“The biggest myth is to believe that there can be no trees where there is livestock because the grass will not grow. You can make fences with trees and have trees in the middle of the livestock that benefit from the shade, “says Moncada.

RSPs also work on the conservation and protection of watersheds and micro-watersheds. Their funding is nil, since banks do not finance such initiatives that are of such benefit to the country. “Small steps have been taken with private companies. For example, the National Brewery pays 25 farmers of the town’s plateau to infiltrate water. Although it is a very small quota, the initiative exists. We have knocked on the doors of companies but with their lack of environmental sensitivity it is very difficult to obtain support “.

In Nicaragua there are many companies and factories, as well as rice and cane producers, that need to infiltrate their waters. All of them use water intensively and should pay for the use of water, but as long as there is no national policy there is no progress.

Moncada points out that “once the damage done to the environment is known, awareness is raised. This needs to be accelerated, because the country’s environmental degradation rate does not stop, and is progressing much faster than the pace of awareness and measures being taken. In the last four years alone, we have lost 660 thousand hectares of forests. That is unsustainable and if we continue, in less than 8 years we will have a new Ethiopia here. ”

Private reserves with tourist offers:

  • Hato Nuevo, Municipality of El Viejo, Chinandega;
  • Montibelli, Ticuantepe, Managua;
  • Quelantaro, Villa El Carmen, Managua;
  • La Máquina, La Boquita, Diriamba;
  • Concepción de María, Jinotepe;
  • Domitila, Nandaime, Granada;
  • El Tule, Granada;
  • Estancia del Congo, El Menco, Rivas;
  • El Jaguar, Comarca El Mojón, Jinotega;
  • La Sombra, El Tuma La Dalia, Matagalpa
  • Esperanza Verde, Comarca La Chispa, San Ramón, Matagalpa;
  • Punta Mayales Farm, Chontales;
  • Greenfields, Kukra Hill, RAACS
  • Sábalos Lodge, El Castillo, Río San Juan
  • El Quebracho, en El Castillo Río San Juan

4 Private Wild Reserves you should visit

They are a world filled with adventure and discovery. They offer direct encounters with the heart of nature and its green splendor. These are places where biodiversity is preserved, where the environment is conserved and the well-being of the local population is improved.

1-Montibelli in Ticuantepe, Managua

Forms part of the Sierras of Managua and is characterized by a topography of steep slopes from where you can appreciate landscapes of great scenic beauty. It has 166 hectares of dry tropical forest, of which 148 hectares are dedicated to the conservation and natural regeneration of the forest, 22 hectares are dedicated to the cultivation of shade coffee, and 8 hectares to the cultivation of lemons, pitahaya, banana, pineapple and Jamaican flowers. All of the crops are organic.

Its ecolodge offers 10 rooms with a rustic and comfortable style. All rooms have stunning views of the dry tropical forest. In the restaurant, you can enjoy typical Nicaraguan and international dishes, natural refreshments and organic coffee from the estate.
You can do birdwatching tours to the Chocoyero reserve, visit the Masaya volcano and agritourism estates located in the vicinity of Montibelli.

Contact: (505)  2270-4287

2- Sábalos Lodge in San Juan River

Located on the banks of the San Juan River, 25 km from the Indio Maíz Nature Reserve, this is a place where you can live unforgettable experiences and keep beautiful memories. Ideal for tourists with an adventurous spirit and nature lovers.  Tourists can visit the castle fortress, swim, kayak, canoe, horseback ride, trek in the middle of the jungle, take a cocoa tour, watch alligators, visit the Indian Maíz reserve, the archipelago of Solentiname and bird island.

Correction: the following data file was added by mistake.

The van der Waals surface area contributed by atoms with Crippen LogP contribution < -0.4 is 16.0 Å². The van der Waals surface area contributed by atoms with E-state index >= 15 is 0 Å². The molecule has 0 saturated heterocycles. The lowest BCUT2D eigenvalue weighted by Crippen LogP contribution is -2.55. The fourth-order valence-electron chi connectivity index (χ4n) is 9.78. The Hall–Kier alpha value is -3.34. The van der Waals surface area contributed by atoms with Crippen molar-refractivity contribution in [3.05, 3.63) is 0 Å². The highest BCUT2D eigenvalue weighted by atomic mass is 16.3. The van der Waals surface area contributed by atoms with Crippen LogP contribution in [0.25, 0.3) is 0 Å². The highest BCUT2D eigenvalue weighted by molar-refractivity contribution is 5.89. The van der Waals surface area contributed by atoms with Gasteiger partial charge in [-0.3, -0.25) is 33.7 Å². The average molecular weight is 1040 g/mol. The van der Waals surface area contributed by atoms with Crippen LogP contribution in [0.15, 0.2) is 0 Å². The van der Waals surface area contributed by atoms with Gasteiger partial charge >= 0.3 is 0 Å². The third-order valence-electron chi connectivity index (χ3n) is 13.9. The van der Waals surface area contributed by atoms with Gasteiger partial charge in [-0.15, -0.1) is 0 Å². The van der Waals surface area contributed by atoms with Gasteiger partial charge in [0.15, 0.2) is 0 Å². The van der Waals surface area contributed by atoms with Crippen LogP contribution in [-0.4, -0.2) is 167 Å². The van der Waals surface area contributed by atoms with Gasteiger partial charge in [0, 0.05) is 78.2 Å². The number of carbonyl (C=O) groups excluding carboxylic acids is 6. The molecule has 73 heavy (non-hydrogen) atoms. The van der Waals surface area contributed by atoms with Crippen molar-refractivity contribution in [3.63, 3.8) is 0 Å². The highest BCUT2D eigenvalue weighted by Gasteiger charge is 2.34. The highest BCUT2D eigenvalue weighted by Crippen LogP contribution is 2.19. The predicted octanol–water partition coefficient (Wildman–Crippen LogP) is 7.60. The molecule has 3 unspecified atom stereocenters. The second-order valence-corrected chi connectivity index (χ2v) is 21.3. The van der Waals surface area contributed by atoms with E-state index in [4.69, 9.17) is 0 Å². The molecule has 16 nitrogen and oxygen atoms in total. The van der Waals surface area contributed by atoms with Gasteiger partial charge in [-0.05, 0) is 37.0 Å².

It’s 10 riverside cabins present rustic decorations elaborated with natural materials. There is also a bar and restaurant.

It is a remnant of a humid tropical forest in conservation and functions as a small but significant example of a containment block before the advances of the agricultural frontier within the San Juan River wildlife refuge of Nicaragua.

Contact  505 – 2278-1405 or 8823-5514

3-  La Sombra, Massif of  Peñas Blancas, Matagalpa.

It is a coffee hacienda with an eco-lodge. Declared a wild reserve in 2004, 174 of 214 manzanas are cultivated with high altitude shade coffee. The remaining 40 manzanas are areas of tropical humid forests with streams and the crossing of the Caratara river with two waterfalls, El Edén and El Gavilán. Visitors can enjoy a refreshing bath in the crystalline waters of the mountain in its property.

There is much to do and see here, from walking beautiful trails, swimming in the waterfalls and ecological pool, horseback riding, learning about the metamorphosis of butterflies and the production process of coffee and other crops like blackberries, raspberries, coconuts, ayote and more.

You will be in direct contact with the flora (orchids, tree ferns) and fauna (quetzales, jaguars, pearls, toucans, monkeys, hummingbirds, guatusas) and be able to tour the Peñas Blancas massif and its enigmatic cliffs covered with forests over 100 meters high populated by endemic species.

Contact  (505) 8455-3732 or 8468-6281

4- El Jaguar, San Rafael del Norte, Jinotega

It is located 188 km north of Managua and at a height of 1,350 meters above sea level inside a cloud forest with cool mountain climate. Ideal for hiking and bird sighting. With more than 300 registered species of migratory and local birds, the area offers an incredible diversity of birds and a great variety of flora and fauna to be observed. It has a hotel, cabins, dining room and a biological station designed for groups of students and researchers.

The priority of the farm is to produce high quality organic coffee in a sustainable way and protect the biodiversity of the 95 hectares that constitute the reserve. It was declared an important area for bird conservation in 2006 by BirdLife International and its Important Bird Area (IBA) program.

Contact   (505) 2279 – 9219   (505) 8886-1016